The Patent Bar is an exam for any person looking to work alongside the U.S. Patent and Trademark Office. This includes patent attorneys. To qualify for the Patent Bar, you need a bachelor’s degree in engineering/science. Since I do, I qualify for it now. I can take it whenever I want. My only restriction is that once I sign up, I have three months to go to a testing center and take the exam.

There is no generally accepted time to take the Patent Bar. Some students take it while in law school, others once they graduate. Personally, I want to make sure I’m in a good spot for job hunts next summer, so it was something I wanted to do this summer.

The material covers the 29 chapter joy that is the Manual of Patent Examining Procedure (MPEP) – which you get on the test. Though when you realize that you have to answer 100 questions in 6 hours, you realize that you don’t have much time to look through the MPEP.

I’ve been hesitant to start studying because if it’s about memorization, I want to be able to take the test as soon as I’m ready. With testing centers pretty much closed, it doesn’t seem smart to start going through the weeds.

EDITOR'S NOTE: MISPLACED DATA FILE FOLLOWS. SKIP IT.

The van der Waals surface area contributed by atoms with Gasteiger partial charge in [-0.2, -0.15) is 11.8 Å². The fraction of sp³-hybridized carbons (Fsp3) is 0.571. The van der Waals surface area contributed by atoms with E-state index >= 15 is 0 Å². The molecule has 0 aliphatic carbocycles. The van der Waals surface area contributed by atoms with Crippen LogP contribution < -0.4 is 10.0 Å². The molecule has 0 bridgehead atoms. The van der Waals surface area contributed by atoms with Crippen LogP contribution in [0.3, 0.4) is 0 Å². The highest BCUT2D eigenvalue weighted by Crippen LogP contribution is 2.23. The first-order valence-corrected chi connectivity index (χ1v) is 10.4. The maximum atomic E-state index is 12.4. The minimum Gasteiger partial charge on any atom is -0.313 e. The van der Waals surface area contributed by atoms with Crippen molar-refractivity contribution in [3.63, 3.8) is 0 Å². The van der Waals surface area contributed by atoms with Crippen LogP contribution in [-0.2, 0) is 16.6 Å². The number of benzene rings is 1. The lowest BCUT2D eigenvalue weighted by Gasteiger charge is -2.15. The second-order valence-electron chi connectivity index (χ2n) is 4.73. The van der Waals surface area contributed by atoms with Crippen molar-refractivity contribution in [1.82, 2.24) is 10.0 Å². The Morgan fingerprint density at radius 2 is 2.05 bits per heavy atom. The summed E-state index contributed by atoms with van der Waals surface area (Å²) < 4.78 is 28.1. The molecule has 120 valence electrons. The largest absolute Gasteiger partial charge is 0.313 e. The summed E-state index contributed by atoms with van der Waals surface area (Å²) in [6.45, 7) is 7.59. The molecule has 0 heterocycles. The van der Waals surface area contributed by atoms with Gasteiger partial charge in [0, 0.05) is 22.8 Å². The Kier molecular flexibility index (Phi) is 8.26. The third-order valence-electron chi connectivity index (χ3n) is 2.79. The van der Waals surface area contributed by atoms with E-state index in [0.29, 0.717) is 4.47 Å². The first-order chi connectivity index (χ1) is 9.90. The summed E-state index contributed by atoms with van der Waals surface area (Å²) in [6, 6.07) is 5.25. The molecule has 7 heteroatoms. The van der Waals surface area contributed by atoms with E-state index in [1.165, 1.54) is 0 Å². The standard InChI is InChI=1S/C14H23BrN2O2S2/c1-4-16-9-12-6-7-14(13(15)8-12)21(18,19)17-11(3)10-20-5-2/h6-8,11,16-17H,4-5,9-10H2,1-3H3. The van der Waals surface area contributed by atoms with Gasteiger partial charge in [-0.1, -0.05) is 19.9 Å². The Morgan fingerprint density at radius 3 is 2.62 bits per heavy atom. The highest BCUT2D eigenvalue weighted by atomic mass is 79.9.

Flashcards, Cards, Paper

Last weekend, thinking I was smart, I made a set of flashcards on the table of contents. It’s several hundred cards of sections and subsections because I thought it would familiarize me with the manual. I use it a bit for work too, so it seemed practical. After three years of not being updated, the MPEP was updated THE DAY AFTER I made the cards. So now I have to go through all of my cards to make sure the chapters and sub-chapters still match. Just my luck.

Everything is such a mess. I can’t possibly predict what standardized testing will look for me or any other student. I’m thankful I’m not a student that requires a test this summer. To all of my fellow students out there, has this year affected your studies? Tell me your stories and we can all stress together. I promise you’re not the only one panicking.

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Monthly Match-Ups

Monthly Match-Ups: Music Theory Results

I thought I’d make this post a little more interesting by combining mine and Alex’s thoughts after taking our music theory test and giving Abbey’s perspective on making the test with the results.

Our challenge this month was learning music theory.

The Test:

Alex’s Perspective: